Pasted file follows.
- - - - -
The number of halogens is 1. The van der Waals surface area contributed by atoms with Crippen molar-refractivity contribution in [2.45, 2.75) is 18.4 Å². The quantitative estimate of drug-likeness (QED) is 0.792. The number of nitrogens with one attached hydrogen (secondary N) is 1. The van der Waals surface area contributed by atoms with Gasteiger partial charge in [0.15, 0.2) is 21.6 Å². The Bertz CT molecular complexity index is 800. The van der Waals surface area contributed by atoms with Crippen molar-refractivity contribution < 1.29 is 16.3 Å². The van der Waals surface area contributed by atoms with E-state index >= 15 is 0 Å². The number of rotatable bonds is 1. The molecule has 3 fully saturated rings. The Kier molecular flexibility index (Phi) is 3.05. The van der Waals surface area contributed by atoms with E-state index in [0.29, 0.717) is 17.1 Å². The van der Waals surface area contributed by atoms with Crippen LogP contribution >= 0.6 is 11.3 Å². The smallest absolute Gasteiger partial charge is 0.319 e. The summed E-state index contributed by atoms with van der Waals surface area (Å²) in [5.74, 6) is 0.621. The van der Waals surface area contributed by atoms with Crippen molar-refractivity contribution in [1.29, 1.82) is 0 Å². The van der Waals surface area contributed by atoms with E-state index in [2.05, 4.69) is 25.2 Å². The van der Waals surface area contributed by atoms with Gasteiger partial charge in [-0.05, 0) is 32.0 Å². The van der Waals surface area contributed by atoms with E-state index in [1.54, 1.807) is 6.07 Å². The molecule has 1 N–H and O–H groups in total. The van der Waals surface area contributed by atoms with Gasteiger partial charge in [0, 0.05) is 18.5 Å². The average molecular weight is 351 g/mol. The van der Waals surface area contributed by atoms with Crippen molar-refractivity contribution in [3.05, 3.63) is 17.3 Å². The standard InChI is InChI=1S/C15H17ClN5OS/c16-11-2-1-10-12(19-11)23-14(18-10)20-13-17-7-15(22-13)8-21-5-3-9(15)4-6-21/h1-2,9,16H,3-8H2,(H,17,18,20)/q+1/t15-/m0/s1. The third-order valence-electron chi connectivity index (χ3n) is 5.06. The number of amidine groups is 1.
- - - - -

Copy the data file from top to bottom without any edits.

The number of halogens is 1. The van der Waals surface area contributed by atoms with Crippen molar-refractivity contribution in [2.45, 2.75) is 18.4 Å². The quantitative estimate of drug-likeness (QED) is 0.792. The number of nitrogens with one attached hydrogen (secondary N) is 1. The van der Waals surface area contributed by atoms with Gasteiger partial charge in [0.15, 0.2) is 21.6 Å². The Bertz CT molecular complexity index is 800. The van der Waals surface area contributed by atoms with Crippen molar-refractivity contribution < 1.29 is 16.3 Å². The van der Waals surface area contributed by atoms with E-state index >= 15 is 0 Å². The number of rotatable bonds is 1. The molecule has 3 fully saturated rings. The Kier molecular flexibility index (Phi) is 3.05. The van der Waals surface area contributed by atoms with E-state index in [0.29, 0.717) is 17.1 Å². The van der Waals surface area contributed by atoms with Crippen LogP contribution >= 0.6 is 11.3 Å². The smallest absolute Gasteiger partial charge is 0.319 e. The summed E-state index contributed by atoms with van der Waals surface area (Å²) in [5.74, 6) is 0.621. The van der Waals surface area contributed by atoms with Crippen molar-refractivity contribution in [1.29, 1.82) is 0 Å². The van der Waals surface area contributed by atoms with E-state index in [2.05, 4.69) is 25.2 Å². The van der Waals surface area contributed by atoms with Gasteiger partial charge in [-0.05, 0) is 32.0 Å². The van der Waals surface area contributed by atoms with E-state index in [1.54, 1.807) is 6.07 Å². The molecule has 1 N–H and O–H groups in total. The van der Waals surface area contributed by atoms with Gasteiger partial charge in [0, 0.05) is 18.5 Å². The average molecular weight is 351 g/mol. The van der Waals surface area contributed by atoms with Crippen molar-refractivity contribution in [3.05, 3.63) is 17.3 Å². The standard InChI is InChI=1S/C15H17ClN5OS/c16-11-2-1-10-12(19-11)23-14(18-10)20-13-17-7-15(22-13)8-21-5-3-9(15)4-6-21/h1-2,9,16H,3-8H2,(H,17,18,20)/q+1/t15-/m0/s1. The third-order valence-electron chi connectivity index (χ3n) is 5.06. The number of amidine groups is 1.